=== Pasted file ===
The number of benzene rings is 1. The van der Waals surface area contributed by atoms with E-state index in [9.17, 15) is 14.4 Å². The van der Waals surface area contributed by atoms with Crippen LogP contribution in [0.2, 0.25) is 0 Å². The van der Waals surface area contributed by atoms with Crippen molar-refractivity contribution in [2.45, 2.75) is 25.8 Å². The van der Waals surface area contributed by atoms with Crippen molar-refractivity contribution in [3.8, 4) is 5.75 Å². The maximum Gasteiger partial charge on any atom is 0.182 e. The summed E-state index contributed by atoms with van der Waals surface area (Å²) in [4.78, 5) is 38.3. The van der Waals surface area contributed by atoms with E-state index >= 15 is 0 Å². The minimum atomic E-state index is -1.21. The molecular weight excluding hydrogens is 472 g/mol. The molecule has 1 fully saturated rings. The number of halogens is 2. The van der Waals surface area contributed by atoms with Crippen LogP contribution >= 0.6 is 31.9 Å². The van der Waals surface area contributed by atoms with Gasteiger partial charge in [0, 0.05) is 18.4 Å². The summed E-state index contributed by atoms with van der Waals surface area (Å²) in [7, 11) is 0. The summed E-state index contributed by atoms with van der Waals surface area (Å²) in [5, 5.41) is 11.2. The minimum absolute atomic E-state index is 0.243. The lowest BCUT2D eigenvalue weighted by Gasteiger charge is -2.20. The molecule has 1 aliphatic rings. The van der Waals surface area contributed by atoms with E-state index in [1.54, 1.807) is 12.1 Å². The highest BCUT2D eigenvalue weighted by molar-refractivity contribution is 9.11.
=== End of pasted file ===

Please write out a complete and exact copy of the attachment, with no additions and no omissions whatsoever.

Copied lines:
The number of benzene rings is 1. The van der Waals surface area contributed by atoms with E-state index in [9.17, 15) is 14.4 Å². The van der Waals surface area contributed by atoms with Crippen LogP contribution in [0.2, 0.25) is 0 Å². The van der Waals surface area contributed by atoms with Crippen molar-refractivity contribution in [2.45, 2.75) is 25.8 Å². The van der Waals surface area contributed by atoms with Crippen molar-refractivity contribution in [3.8, 4) is 5.75 Å². The maximum Gasteiger partial charge on any atom is 0.182 e. The summed E-state index contributed by atoms with van der Waals surface area (Å²) in [4.78, 5) is 38.3. The van der Waals surface area contributed by atoms with E-state index >= 15 is 0 Å². The minimum atomic E-state index is -1.21. The molecular weight excluding hydrogens is 472 g/mol. The molecule has 1 fully saturated rings. The number of halogens is 2. The van der Waals surface area contributed by atoms with Crippen LogP contribution >= 0.6 is 31.9 Å². The van der Waals surface area contributed by atoms with Gasteiger partial charge in [0, 0.05) is 18.4 Å². The summed E-state index contributed by atoms with van der Waals surface area (Å²) in [7, 11) is 0. The summed E-state index contributed by atoms with van der Waals surface area (Å²) in [5, 5.41) is 11.2. The minimum absolute atomic E-state index is 0.243. The lowest BCUT2D eigenvalue weighted by Gasteiger charge is -2.20. The molecule has 1 aliphatic rings. The van der Waals surface area contributed by atoms with E-state index in [1.54, 1.807) is 12.1 Å². The highest BCUT2D eigenvalue weighted by molar-refractivity contribution is 9.11.